Jillian Steinhauer | Longreads | September 2015 | 15 minutes (3,800 words)
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The position that an epoch occupies in the historical process can be determined more strikingly from an analysis of its inconspicuous surface-level expressions than from that epoch’s judgments about itself.
—Siegfried Kracauer, “The Mass Ornament”
The spectacle creates an eternal present of immediate expectation: memory ceases to be necessary or desirable.
—John Berger, “Why Look at Animals?”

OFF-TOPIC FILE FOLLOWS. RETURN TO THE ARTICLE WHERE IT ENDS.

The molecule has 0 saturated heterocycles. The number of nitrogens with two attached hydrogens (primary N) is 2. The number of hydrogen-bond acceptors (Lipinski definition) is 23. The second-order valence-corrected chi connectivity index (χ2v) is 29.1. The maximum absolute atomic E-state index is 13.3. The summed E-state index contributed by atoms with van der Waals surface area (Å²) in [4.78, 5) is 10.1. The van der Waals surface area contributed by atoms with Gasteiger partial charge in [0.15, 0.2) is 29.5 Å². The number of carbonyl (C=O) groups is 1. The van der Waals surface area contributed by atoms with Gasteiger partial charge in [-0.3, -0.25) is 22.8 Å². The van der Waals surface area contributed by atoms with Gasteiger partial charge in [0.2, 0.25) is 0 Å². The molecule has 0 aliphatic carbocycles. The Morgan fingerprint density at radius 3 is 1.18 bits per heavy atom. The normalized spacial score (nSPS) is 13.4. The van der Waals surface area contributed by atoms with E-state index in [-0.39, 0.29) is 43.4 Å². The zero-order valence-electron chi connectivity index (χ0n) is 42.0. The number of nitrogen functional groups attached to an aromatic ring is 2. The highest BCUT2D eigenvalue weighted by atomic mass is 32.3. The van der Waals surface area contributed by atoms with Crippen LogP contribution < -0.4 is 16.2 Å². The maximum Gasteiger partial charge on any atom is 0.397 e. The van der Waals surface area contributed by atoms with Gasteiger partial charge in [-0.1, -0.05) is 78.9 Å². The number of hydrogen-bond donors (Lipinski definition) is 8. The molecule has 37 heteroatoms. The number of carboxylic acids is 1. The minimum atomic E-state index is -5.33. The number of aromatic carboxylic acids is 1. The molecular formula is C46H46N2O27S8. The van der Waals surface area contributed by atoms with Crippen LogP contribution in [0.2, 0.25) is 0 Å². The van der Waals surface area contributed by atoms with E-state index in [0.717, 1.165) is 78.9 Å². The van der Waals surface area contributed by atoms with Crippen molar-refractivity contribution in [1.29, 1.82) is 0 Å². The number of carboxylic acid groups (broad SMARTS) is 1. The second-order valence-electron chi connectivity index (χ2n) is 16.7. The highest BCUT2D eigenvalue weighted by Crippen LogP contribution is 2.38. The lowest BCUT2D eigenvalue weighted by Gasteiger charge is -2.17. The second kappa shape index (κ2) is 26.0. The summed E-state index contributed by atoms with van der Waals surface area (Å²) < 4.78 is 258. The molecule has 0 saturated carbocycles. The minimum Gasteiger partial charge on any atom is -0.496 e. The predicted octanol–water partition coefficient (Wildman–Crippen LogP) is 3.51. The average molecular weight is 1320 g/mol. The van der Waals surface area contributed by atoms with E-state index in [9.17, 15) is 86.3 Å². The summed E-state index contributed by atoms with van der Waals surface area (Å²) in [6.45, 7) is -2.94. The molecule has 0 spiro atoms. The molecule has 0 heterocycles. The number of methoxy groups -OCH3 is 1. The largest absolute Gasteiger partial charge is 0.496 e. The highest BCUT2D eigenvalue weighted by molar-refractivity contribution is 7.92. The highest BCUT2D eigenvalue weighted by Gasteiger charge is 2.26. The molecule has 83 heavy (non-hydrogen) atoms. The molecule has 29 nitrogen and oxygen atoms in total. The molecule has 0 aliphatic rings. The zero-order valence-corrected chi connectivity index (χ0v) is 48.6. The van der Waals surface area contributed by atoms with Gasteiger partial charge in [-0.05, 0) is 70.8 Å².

One evening in the summer of 2013, I joined 11,499 other people—give or take—at the Minnesota State Fair Grandstand to sit and watch cat videos. I had spent the day leading up to the Internet Cat Video Festival (or CatVidFest, as it’s nicknamed) wandering the fair in extreme heat, eating assorted fried foods on sticks, watching butter sculptors, and paying money to take off my shoes and traverse an artsy blow-up castle with “rooms” of saturated color (think Dan Flavin goes to the fair). Hours later, dehydrated and probably sunstroked, I met up with a journalist from Minnesota Public Radio for a brief interview. He wanted to talk to me because I was an art critic, and because I had served as a juror for that year’s CatVidFest. Read more…